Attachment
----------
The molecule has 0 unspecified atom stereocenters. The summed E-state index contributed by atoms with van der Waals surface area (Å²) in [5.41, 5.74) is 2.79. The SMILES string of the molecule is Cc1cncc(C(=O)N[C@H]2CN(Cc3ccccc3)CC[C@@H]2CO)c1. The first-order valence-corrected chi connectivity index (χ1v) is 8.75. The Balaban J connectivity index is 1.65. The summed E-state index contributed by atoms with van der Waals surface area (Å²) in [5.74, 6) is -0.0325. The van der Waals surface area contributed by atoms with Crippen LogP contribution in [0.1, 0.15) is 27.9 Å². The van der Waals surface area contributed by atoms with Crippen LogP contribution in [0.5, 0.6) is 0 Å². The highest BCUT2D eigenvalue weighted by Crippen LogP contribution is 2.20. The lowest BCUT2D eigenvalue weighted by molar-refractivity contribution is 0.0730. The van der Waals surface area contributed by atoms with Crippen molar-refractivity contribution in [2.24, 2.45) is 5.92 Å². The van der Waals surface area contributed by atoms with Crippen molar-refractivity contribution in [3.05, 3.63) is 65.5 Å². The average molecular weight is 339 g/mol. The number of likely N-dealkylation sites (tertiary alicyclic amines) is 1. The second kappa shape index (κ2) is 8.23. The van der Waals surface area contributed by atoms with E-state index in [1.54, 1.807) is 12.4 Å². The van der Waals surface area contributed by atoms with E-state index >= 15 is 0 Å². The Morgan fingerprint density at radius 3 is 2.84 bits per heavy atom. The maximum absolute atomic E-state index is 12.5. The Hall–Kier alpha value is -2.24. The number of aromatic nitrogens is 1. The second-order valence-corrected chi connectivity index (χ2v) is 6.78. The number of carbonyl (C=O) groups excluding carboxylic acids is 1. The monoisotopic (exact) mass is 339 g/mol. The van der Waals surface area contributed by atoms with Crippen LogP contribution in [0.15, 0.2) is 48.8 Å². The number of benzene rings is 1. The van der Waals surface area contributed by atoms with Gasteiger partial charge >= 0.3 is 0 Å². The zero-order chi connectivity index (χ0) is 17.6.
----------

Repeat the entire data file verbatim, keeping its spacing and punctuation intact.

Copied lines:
The molecule has 0 unspecified atom stereocenters. The summed E-state index contributed by atoms with van der Waals surface area (Å²) in [5.41, 5.74) is 2.79. The SMILES string of the molecule is Cc1cncc(C(=O)N[C@H]2CN(Cc3ccccc3)CC[C@@H]2CO)c1. The first-order valence-corrected chi connectivity index (χ1v) is 8.75. The Balaban J connectivity index is 1.65. The summed E-state index contributed by atoms with van der Waals surface area (Å²) in [5.74, 6) is -0.0325. The van der Waals surface area contributed by atoms with Crippen LogP contribution in [0.1, 0.15) is 27.9 Å². The van der Waals surface area contributed by atoms with Crippen LogP contribution in [0.5, 0.6) is 0 Å². The highest BCUT2D eigenvalue weighted by Crippen LogP contribution is 2.20. The lowest BCUT2D eigenvalue weighted by molar-refractivity contribution is 0.0730. The van der Waals surface area contributed by atoms with Crippen molar-refractivity contribution in [2.24, 2.45) is 5.92 Å². The van der Waals surface area contributed by atoms with Crippen molar-refractivity contribution in [3.05, 3.63) is 65.5 Å². The average molecular weight is 339 g/mol. The number of likely N-dealkylation sites (tertiary alicyclic amines) is 1. The second kappa shape index (κ2) is 8.23. The van der Waals surface area contributed by atoms with E-state index in [1.54, 1.807) is 12.4 Å². The van der Waals surface area contributed by atoms with E-state index >= 15 is 0 Å². The Morgan fingerprint density at radius 3 is 2.84 bits per heavy atom. The maximum absolute atomic E-state index is 12.5. The Hall–Kier alpha value is -2.24. The number of aromatic nitrogens is 1. The second-order valence-corrected chi connectivity index (χ2v) is 6.78. The number of carbonyl (C=O) groups excluding carboxylic acids is 1. The monoisotopic (exact) mass is 339 g/mol. The van der Waals surface area contributed by atoms with Crippen LogP contribution in [0.15, 0.2) is 48.8 Å². The number of benzene rings is 1. The van der Waals surface area contributed by atoms with Gasteiger partial charge >= 0.3 is 0 Å². The zero-order chi connectivity index (χ0) is 17.6.